"The Last Guru" by Steve Carr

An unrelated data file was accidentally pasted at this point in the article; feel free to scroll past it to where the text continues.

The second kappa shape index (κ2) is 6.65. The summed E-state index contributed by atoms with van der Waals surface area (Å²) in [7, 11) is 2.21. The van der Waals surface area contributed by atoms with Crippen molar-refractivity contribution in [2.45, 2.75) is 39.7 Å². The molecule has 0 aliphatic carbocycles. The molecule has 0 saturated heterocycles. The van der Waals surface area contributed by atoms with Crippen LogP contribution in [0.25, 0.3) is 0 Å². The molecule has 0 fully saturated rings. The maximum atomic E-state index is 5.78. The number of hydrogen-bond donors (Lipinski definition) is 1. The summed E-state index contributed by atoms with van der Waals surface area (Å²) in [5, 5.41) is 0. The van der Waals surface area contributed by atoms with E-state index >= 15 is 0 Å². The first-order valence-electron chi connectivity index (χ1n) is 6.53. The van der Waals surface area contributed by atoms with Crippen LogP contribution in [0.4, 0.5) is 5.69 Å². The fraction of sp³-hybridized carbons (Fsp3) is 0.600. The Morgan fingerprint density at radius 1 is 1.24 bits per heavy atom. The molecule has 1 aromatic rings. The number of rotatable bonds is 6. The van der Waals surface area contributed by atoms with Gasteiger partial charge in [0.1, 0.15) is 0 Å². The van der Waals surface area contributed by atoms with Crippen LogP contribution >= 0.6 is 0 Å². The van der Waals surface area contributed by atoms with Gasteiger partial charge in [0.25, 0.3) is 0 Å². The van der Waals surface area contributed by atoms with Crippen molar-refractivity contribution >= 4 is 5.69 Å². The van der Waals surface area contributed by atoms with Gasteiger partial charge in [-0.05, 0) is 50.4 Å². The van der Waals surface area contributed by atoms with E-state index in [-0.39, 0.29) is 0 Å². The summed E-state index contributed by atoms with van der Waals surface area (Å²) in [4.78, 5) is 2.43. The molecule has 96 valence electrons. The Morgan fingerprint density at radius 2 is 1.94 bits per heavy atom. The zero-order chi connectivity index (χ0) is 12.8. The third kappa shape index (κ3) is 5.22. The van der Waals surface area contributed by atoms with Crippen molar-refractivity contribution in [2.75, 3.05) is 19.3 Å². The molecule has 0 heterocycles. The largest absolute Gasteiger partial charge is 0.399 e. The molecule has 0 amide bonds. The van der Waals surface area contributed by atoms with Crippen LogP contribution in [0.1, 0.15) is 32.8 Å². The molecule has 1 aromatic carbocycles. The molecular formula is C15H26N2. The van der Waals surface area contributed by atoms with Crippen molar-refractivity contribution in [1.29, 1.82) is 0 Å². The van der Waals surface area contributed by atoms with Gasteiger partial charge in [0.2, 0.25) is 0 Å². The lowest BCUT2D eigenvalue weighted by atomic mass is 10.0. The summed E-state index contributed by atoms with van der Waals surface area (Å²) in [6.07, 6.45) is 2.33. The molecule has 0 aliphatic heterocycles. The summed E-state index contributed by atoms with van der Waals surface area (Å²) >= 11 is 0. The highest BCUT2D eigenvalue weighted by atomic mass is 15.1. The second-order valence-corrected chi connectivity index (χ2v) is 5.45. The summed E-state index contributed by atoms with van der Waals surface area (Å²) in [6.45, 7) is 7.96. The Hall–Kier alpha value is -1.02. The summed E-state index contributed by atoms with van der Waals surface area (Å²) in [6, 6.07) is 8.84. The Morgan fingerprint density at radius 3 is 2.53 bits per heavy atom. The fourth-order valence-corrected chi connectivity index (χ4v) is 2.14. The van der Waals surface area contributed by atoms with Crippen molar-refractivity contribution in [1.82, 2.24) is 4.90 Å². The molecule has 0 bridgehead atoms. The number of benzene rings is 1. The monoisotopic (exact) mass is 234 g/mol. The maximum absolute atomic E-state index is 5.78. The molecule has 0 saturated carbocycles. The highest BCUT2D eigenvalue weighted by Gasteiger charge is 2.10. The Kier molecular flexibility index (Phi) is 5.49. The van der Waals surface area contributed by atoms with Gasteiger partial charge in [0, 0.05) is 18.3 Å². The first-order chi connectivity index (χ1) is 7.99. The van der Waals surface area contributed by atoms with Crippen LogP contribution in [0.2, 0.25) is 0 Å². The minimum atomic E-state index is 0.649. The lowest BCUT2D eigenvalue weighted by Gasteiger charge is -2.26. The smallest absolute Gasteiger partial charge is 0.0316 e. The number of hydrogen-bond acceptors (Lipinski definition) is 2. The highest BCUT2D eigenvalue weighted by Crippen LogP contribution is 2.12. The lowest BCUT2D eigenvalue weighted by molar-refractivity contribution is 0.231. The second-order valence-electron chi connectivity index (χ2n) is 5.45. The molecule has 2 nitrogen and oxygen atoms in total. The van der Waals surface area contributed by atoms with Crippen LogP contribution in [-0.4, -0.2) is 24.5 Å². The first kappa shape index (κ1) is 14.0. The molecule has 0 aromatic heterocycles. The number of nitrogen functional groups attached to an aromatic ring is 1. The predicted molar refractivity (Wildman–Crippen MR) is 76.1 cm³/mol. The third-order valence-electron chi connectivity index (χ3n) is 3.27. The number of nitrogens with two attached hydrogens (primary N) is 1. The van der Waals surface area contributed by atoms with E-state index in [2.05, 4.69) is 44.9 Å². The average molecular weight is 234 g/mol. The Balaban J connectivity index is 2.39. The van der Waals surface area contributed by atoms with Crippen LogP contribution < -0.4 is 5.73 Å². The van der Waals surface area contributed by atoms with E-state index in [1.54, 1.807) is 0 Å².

The Last Guru Steve Carr Jeremiah sits on the corner of Haight and Ashbury Streets. In front of him, feathery wisps of smoke from a burning stick of cinnamon incense jabbed into the bottom of an overturned Styrofoam cup curls upward and drifts away in the heat. He has his legs crossed beneath his ankle length tie-dyed robe that also cover the sandals he wears on his dirty feet. His naturally wavy snow white hair cascades down to his shoulders. His full beard comes to a scraggly point at his sternum. With his arms outstretched and his hands held palms up, he emits through his parched lips a monotone, “Ohmmmmmm.” Most of the time his eyes are closed. Some passersby put coins or dollar bills in the cigar box sitting on the sidewalk next to the incense. Most hurry by him, glancing at him furtively. Tourists snap pictures of him with their iphones before getting on the streetcar heading to Market Street. Those who pass him as they go into the neighborhood coffee shop nearby regard him with same disinterest as they do any of the fixtures on the streets. But inside while they sip they their coffee, they talk about him. “He’s been sitting there every day since 1972.” “I heard he’s some kind of guru.” “I think he did a little too much LSD when he was young.” “Putting money in his cigar box will bring you good luck.” “I’ve never talked to him. Have you?” “No.” When Jeremiah has his eyes open he lowers his arms and places his folded hands in his lap. He nods congenially at those who gaze at him with curiosity and at the tourists polite enough to ask if they can take his picture. He has a bundle of sticks of incense that he keeps in a small canvas pouch that he has placed behind him. They are different aromas. He had a brass incense holder, but it was stolen while he had his eyes shut. At noon each day Maggie Albright brings him lunch. She lives alone nearby in a large Victorian home painted a brilliant sky blue. Like Jeremiah, her hair is white. Her face is a topographic map of wrinkles. She brings his lunch on a paper plate covered with aluminum foil. She sits down next to him and crosses her legs as he eats from the plate placed in his lap. “Too many people are complacent,” she says. “Back in our day people really spoke up.” “The process of change is very slow,” he says as he puts a forkful of food in his mouth. “People wake up to the problems in the world, then go back to sleep for a while, then wake up again.” Maggie carries a wallet in the pocket of her skirt. In the wallet are photographs of Mahatma Gandhi, Martin Luther King, Harvey Milk, Nelson Mandela and Mother Theresa. She frequently flips through the photographs. She lovingly runs her long, slender, pale fingers over their faces. “You live too much in the past,” Jeremiah says. “There’s no one to look up to anymore except you,” she says. After he’s eaten he folds the aluminum foil and places it in the middle of the plate and hands it to her. “You nourish my body and soul,” he says. In late afternoon when the pastel colored sunlight blankets the streets and buildings, Jeremiah stretches and bends while in his seated position. Aging has brought with it sore muscles. The high school has let out and most of the teenagers go by him seemingly unaware that he is there. Their voices linger in the air like discordant music. Occasionally one will talk to him. “Why do you sit here?” “This is the spot I feel most spiritually centered.” “Are you some kind of preacher?” “I hope not.” He breaks off the end of the burning incense stick and puts the remaining piece in the pouch. He closes the cigar box and stands up, with it, the cup, and the pouch carried in one arm. He then he rolls up the ornately sewn prayer rug that he sits on and tucks it under his other arm. He leans back against the brick building, feeling the blood coursing through his cramped legs. With her schoolbooks in her arms, Angela walks up to Jeremiah. Her eyes are deep blue and piercing, like his. Her face is luminescent. “Are you ready to go home, Grandpa,” she says. “Yes dear,” he says as he steps away from the building and places his hand on her shoulder. Together they walk across the intersection. “How was school today?” he says. “Boring,” she says. “It will be more interesting in hindsight,” he says. Jeremiah throws the cup in a trash can. At the food bank he goes in and empties the money in the cigar box into a large glass jar with “donations” written on a piece of paper taped to it. On the street where they live, Angela says, “Did anyone ask for your advice today, Grandpa?” Jeremiah shakes his head. “That doesn’t happen much anymore.” In the house, Jeremiah goes into his bedroom and puts the pouch and cigar box on the top of his dresser. He takes off his robe and hangs it on a hook on his closet door. In his boxers and t-shirt he sits on the edge of his bed and takes off his sandals. He goes into his bathroom and turns on the faucet in the bathtub. He sits on the edge of the tub and puts his feet under the flowing water and watches the dirt swirl around before disappearing down the drain. He turns off the water, dries his feet, and puts on his terry cloth bathrobe and slippers. He goes to the living room and sits in his rocking chair and turns on the television.